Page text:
Portion of a Letter. Holograph of Burns from the Thornhill Letter Book


Robert Burns (1759-96) is best known for his poems and songs that reflect Scotland's cultural heritage. He was born in Alloway, Ayrshire, Scotland, the first of seven children belonging to William Burnes, a tenant farmer, and his wife Agnes Broun. Burns had little formal education, but he read English literature and absorbed the traditional, largely oral Scots-language folk songs and tales of his rural environment. He began to compose songs in 1774, and published his first book, Poems, Chiefly in the Scottish Dialect, in 1786. The work was a critical success, and its poems in both Scots and English, on a range of topics, established Burns's broad appeal. He spent the final 12 years of his life collecting and editing traditional Scottish folk songs for collections including The Scots Musical Museum and A Select Collection of Original Scotish [sic] Airs for the Voice. Burns contributed hundreds of Scottish songs to these anthologies, sometimes rewriting traditional lyrics and setting them to new or revised music. Burns worked as a farmer while building his literary reputation, but following the success of the Edinburgh edition of Poems, Chiefly in the Scottish Dialect, he was appointed an excise officer in Ellisland, 1788. This document is a file copy of a business letter Burns wrote while serving as an excise officer. A strong oak chest containing excise documents from the Thornhill office near Ellisland, purchased at a sale of Burns's effects by the antiquary Joseph Train, was exhibited by the Greenock Burns Club in 1859. Pages from these documents in Burns's handwriting were among the relics displayed at the Glasgow Memorial Exhibition in 1896.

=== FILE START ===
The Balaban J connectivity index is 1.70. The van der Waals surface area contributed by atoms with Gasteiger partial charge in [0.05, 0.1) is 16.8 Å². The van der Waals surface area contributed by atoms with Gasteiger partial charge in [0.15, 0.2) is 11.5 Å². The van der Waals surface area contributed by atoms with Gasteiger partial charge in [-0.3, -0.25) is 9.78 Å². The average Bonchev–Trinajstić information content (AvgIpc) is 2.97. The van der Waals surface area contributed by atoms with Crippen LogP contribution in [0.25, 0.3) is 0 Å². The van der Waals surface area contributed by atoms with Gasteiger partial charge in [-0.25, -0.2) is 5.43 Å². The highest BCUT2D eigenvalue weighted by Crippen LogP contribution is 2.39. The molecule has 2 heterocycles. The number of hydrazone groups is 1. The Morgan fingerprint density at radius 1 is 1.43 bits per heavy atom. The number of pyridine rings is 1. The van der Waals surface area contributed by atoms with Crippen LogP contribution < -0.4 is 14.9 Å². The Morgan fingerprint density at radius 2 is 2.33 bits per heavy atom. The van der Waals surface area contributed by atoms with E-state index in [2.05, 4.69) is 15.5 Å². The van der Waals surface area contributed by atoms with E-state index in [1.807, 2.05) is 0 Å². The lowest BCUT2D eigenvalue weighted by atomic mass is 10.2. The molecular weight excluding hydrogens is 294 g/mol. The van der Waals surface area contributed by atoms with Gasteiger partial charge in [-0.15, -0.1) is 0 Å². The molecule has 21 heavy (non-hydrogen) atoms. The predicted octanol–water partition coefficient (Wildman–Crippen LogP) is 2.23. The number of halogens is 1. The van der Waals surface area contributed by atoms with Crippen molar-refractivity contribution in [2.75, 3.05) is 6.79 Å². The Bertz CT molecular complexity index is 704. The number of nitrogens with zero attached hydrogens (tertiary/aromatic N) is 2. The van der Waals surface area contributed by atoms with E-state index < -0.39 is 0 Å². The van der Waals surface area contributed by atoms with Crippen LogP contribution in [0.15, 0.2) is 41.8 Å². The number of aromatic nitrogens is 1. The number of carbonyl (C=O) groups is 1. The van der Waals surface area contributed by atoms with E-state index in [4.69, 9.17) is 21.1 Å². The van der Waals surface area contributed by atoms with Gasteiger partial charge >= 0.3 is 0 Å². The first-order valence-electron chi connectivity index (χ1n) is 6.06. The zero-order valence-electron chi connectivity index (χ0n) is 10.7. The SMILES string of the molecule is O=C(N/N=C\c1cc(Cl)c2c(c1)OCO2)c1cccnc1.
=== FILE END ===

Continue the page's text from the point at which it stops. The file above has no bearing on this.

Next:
Last updated: September 18, 2015